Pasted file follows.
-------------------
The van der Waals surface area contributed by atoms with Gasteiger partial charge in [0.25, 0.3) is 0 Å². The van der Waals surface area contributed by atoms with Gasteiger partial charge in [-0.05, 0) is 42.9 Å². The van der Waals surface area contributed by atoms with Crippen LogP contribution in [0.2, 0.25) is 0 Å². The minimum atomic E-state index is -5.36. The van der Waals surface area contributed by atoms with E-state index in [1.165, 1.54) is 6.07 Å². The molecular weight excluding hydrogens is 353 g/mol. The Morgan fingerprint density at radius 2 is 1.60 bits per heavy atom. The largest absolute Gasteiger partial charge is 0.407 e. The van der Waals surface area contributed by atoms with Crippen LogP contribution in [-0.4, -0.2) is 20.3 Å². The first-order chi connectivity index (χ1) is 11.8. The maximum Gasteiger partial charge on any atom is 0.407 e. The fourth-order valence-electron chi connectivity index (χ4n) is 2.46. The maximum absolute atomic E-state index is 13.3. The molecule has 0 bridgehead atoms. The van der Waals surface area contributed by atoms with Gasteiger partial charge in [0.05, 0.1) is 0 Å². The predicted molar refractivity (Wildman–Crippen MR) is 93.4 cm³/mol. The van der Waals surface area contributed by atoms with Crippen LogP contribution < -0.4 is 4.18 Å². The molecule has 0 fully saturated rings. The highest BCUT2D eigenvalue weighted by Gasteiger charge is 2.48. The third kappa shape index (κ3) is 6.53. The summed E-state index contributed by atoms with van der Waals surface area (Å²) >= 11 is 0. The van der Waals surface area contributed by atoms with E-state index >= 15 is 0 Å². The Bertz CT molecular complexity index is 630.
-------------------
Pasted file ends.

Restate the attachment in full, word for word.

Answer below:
The van der Waals surface area contributed by atoms with Gasteiger partial charge in [0.25, 0.3) is 0 Å². The van der Waals surface area contributed by atoms with Gasteiger partial charge in [-0.05, 0) is 42.9 Å². The van der Waals surface area contributed by atoms with Crippen LogP contribution in [0.2, 0.25) is 0 Å². The minimum atomic E-state index is -5.36. The van der Waals surface area contributed by atoms with E-state index in [1.165, 1.54) is 6.07 Å². The molecular weight excluding hydrogens is 353 g/mol. The Morgan fingerprint density at radius 2 is 1.60 bits per heavy atom. The largest absolute Gasteiger partial charge is 0.407 e. The van der Waals surface area contributed by atoms with Crippen LogP contribution in [-0.4, -0.2) is 20.3 Å². The first-order chi connectivity index (χ1) is 11.8. The maximum Gasteiger partial charge on any atom is 0.407 e. The fourth-order valence-electron chi connectivity index (χ4n) is 2.46. The maximum absolute atomic E-state index is 13.3. The molecule has 0 bridgehead atoms. The van der Waals surface area contributed by atoms with Gasteiger partial charge in [0.05, 0.1) is 0 Å². The predicted molar refractivity (Wildman–Crippen MR) is 93.4 cm³/mol. The van der Waals surface area contributed by atoms with Crippen LogP contribution < -0.4 is 4.18 Å². The molecule has 0 fully saturated rings. The highest BCUT2D eigenvalue weighted by Gasteiger charge is 2.48. The third kappa shape index (κ3) is 6.53. The summed E-state index contributed by atoms with van der Waals surface area (Å²) >= 11 is 0. The van der Waals surface area contributed by atoms with E-state index >= 15 is 0 Å². The Bertz CT molecular complexity index is 630.